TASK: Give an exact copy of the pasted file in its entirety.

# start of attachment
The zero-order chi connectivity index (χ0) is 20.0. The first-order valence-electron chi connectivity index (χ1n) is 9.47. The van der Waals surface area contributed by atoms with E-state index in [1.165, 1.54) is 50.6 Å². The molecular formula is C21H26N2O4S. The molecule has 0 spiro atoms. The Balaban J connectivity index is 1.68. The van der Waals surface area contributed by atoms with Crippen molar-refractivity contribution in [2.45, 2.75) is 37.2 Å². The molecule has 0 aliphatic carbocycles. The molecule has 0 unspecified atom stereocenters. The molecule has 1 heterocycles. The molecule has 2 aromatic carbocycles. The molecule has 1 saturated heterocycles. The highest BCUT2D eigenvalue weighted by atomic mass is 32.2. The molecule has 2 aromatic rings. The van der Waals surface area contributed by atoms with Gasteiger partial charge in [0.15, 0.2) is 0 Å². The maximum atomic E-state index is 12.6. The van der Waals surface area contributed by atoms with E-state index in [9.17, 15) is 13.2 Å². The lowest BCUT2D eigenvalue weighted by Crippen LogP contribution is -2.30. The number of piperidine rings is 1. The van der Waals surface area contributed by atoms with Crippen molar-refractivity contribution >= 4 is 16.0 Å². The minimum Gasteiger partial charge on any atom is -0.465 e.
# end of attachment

The zero-order chi connectivity index (χ0) is 20.0. The first-order valence-electron chi connectivity index (χ1n) is 9.47. The van der Waals surface area contributed by atoms with E-state index in [1.165, 1.54) is 50.6 Å². The molecular formula is C21H26N2O4S. The molecule has 0 spiro atoms. The Balaban J connectivity index is 1.68. The van der Waals surface area contributed by atoms with Crippen molar-refractivity contribution in [2.45, 2.75) is 37.2 Å². The molecule has 0 aliphatic carbocycles. The molecule has 0 unspecified atom stereocenters. The molecule has 1 heterocycles. The molecule has 2 aromatic carbocycles. The molecule has 1 saturated heterocycles. The highest BCUT2D eigenvalue weighted by atomic mass is 32.2. The molecule has 2 aromatic rings. The van der Waals surface area contributed by atoms with Gasteiger partial charge in [0.15, 0.2) is 0 Å². The maximum atomic E-state index is 12.6. The van der Waals surface area contributed by atoms with E-state index in [9.17, 15) is 13.2 Å². The lowest BCUT2D eigenvalue weighted by Crippen LogP contribution is -2.30. The number of piperidine rings is 1. The van der Waals surface area contributed by atoms with Crippen molar-refractivity contribution >= 4 is 16.0 Å². The minimum Gasteiger partial charge on any atom is -0.465 e.